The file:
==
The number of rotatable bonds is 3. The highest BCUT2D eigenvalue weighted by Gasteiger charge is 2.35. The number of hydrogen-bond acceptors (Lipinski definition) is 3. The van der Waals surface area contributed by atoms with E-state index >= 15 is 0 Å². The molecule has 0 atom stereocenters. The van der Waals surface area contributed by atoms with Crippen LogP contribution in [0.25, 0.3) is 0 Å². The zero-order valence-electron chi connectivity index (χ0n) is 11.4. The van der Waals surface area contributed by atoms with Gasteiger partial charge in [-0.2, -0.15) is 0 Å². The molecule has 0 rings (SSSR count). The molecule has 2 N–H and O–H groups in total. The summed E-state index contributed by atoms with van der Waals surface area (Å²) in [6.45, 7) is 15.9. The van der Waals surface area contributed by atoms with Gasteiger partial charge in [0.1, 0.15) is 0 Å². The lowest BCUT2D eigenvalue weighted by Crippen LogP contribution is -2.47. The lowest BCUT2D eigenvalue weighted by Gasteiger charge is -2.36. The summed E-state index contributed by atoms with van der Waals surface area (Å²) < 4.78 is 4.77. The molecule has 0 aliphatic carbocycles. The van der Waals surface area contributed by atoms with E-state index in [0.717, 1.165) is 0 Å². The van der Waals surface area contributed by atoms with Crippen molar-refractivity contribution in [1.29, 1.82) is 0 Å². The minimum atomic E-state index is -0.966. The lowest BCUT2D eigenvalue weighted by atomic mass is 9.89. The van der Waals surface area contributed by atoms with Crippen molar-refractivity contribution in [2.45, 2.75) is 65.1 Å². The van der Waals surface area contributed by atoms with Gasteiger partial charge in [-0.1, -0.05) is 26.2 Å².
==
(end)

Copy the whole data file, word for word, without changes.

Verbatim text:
The number of rotatable bonds is 3. The highest BCUT2D eigenvalue weighted by Gasteiger charge is 2.35. The number of hydrogen-bond acceptors (Lipinski definition) is 3. The van der Waals surface area contributed by atoms with E-state index >= 15 is 0 Å². The molecule has 0 atom stereocenters. The van der Waals surface area contributed by atoms with Crippen LogP contribution in [0.25, 0.3) is 0 Å². The zero-order valence-electron chi connectivity index (χ0n) is 11.4. The van der Waals surface area contributed by atoms with Gasteiger partial charge in [-0.2, -0.15) is 0 Å². The molecule has 0 rings (SSSR count). The molecule has 2 N–H and O–H groups in total. The summed E-state index contributed by atoms with van der Waals surface area (Å²) in [6.45, 7) is 15.9. The van der Waals surface area contributed by atoms with Gasteiger partial charge in [0.1, 0.15) is 0 Å². The lowest BCUT2D eigenvalue weighted by Crippen LogP contribution is -2.47. The lowest BCUT2D eigenvalue weighted by Gasteiger charge is -2.36. The summed E-state index contributed by atoms with van der Waals surface area (Å²) < 4.78 is 4.77. The molecule has 0 aliphatic carbocycles. The van der Waals surface area contributed by atoms with E-state index in [0.717, 1.165) is 0 Å². The van der Waals surface area contributed by atoms with Crippen molar-refractivity contribution in [1.29, 1.82) is 0 Å². The minimum atomic E-state index is -0.966. The lowest BCUT2D eigenvalue weighted by atomic mass is 9.89. The van der Waals surface area contributed by atoms with Crippen molar-refractivity contribution in [2.45, 2.75) is 65.1 Å². The van der Waals surface area contributed by atoms with Gasteiger partial charge in [-0.1, -0.05) is 26.2 Å².